“The devastation that I have seen is truly indescribable. Everywhere you look, buildings are toppled, homes are destroyed, things are in shards, and the community is working so hard to recover and bounce back. It’s heartbreaking, and I’m very very proud of what the American Red Cross is doing to help the people of Joplin. We have a shelter stood up where we are feeding and sheltering people who have lost everything. We have Emergency Response Vehicles that are driving through communities, delivering food, meals, snacks, clean-up kits, comfort kits. We have mental health counselors here providing psycho-social support for the people of Joplin. It is a massive undertaking.”
    Photo courtesy of the International Buisness Times
    As the Red Cross met the immediate needs of the people affected, Disaster Assessment (DA) teams were sent out to determine resources and staff that would be necessary for an efficient and effective response. Red Cross DA teams visited thousands of homes to determine the effect on residents and to make sure we help. Caseworkers are following up with these affected residents to help them get their lives back on track.
    As of June 27, 2011, the Red Cross has:
    • Opened 33 shelters for affected residents
    • Provided nearly 8,200 overnight shelter stays
    • Served more than 390,000 meals and snacks
    • Distributed more than 5,000 hygiene kits and clean-up kits, which includes essential items such as mops, dust masks, and gloves.
    • Provided approximately 175,000 bulk items, such as rakes and tarps
    • Enlisted the hard work of approximately 1,350 Red Cross workers
    • Deployed 36 Emergency Response Vehicles
    • Consulted nearly 15,000 affected residents on their health and mental health needs.
    With your support, the Red Cross can be there for families and individuals affected by disasters. Thank you for helping us continue this life saving work. Your support is critical to providing a safe, warm and dry place to stay, food, emotional support and many other kinds of assistance- whenever and wherever disaster strikes. 
    To learn how you can help, visit us online at
    Article and data courtesy of The American Red Cross.

    American Red Cross President & CEO visits Japan

    At the invitation of the Japanese Red Cross, American Red Cross President & CEO Gail McGovern spent four days traveling the affected areas of Japan, meeting with survivors and learning how American donations have been and will in the future be put to use in support of the country's relief and recovery efforts.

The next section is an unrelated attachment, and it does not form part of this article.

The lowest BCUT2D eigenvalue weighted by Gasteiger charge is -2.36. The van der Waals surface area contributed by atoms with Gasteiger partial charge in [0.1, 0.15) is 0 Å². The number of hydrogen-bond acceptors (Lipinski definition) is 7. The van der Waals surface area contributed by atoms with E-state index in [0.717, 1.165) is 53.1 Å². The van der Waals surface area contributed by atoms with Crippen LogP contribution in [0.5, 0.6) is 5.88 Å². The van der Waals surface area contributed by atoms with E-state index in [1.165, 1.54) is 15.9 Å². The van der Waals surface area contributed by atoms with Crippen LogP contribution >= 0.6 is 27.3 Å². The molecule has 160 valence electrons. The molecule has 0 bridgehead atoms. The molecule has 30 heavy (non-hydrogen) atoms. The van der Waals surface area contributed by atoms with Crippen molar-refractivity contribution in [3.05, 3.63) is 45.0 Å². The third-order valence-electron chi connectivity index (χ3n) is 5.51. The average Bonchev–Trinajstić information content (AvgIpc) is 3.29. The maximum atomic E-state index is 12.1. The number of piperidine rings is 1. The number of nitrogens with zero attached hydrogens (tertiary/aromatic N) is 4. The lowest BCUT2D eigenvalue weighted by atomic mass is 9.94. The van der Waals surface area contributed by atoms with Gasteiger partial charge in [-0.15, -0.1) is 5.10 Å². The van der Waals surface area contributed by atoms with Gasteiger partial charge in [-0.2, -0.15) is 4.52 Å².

“It has been very gratifying for me to see the generosity of our country first hand and the impact that it is having,” she said as she finished a visit to Japan. “Despite all of the destruction that we witnessed, it’s really quite amazing to know that you are part of an organization, a movement, around the world that can make a difference.”

    To date, the American Red Cross has provided more than $103 million to the Japanese Red Cross and other humanitarian partners, making it one of the largest private, international contributors to the response.
    Within days after the tsunami, donations made to the American Red Cross began supporting relief efforts in the more than 2,000 evacuation shelters scattered across the devastated coastal communities as well as the Japanese Red Cross medical operation, which has included nearly 600 teams providing professional-level care.

    Within the first month, donations to the American Red Cross also had helped outfit nearly 3,000 pre-fabricated houses with six electrical appliances each. In the coming months, the Japanese government plans to construct more than 72,000 of these 320-square-foot, temporary homes wherever land in available, including playing fields on school campuses. The Red Cross will equip each house with a package of household items, including a stove, refrigerator and washing machine, which will help an estimated 280,000 people resume normal activities and jump start their recovery.

    As of April 25, the American Red Cross had raised more than $187 million for the Japan earthquake and Pacific tsunami response. This figure includes more than $4.5 million in text donations. Following McGovern’s return to the U.S., the American Red Cross intends to make an additional contribution to support a variety of immediate relief and early recovery programs she witnessed first hand. Other installments will follow as pledges are fulfilled and donations are received.

    “This is the third time in just three years that I have gone into earthquake zones, and no matter how often I do this, I am never going to get used to it,” McGovern said. “It’s actually difficult to get your head around the extent of the destruction. Everything is in shreds. And then suddenly you’ll see a doll, a kid’s bicycle or a tea cup, and then the devastation becomes more real and more personal.”

    This is McGovern's first visit to the disaster zone following the March 11 earthquake and tsunami. In her nearly three years as president and CEO of the American Red Cross, she also traveled to Haiti and China following catastrophic earthquakes there.

    To make a donation to the American Red Cross, please call 1-800-REDCROSS, text REDCROSS to 90999 to donate $10.00, or visit us online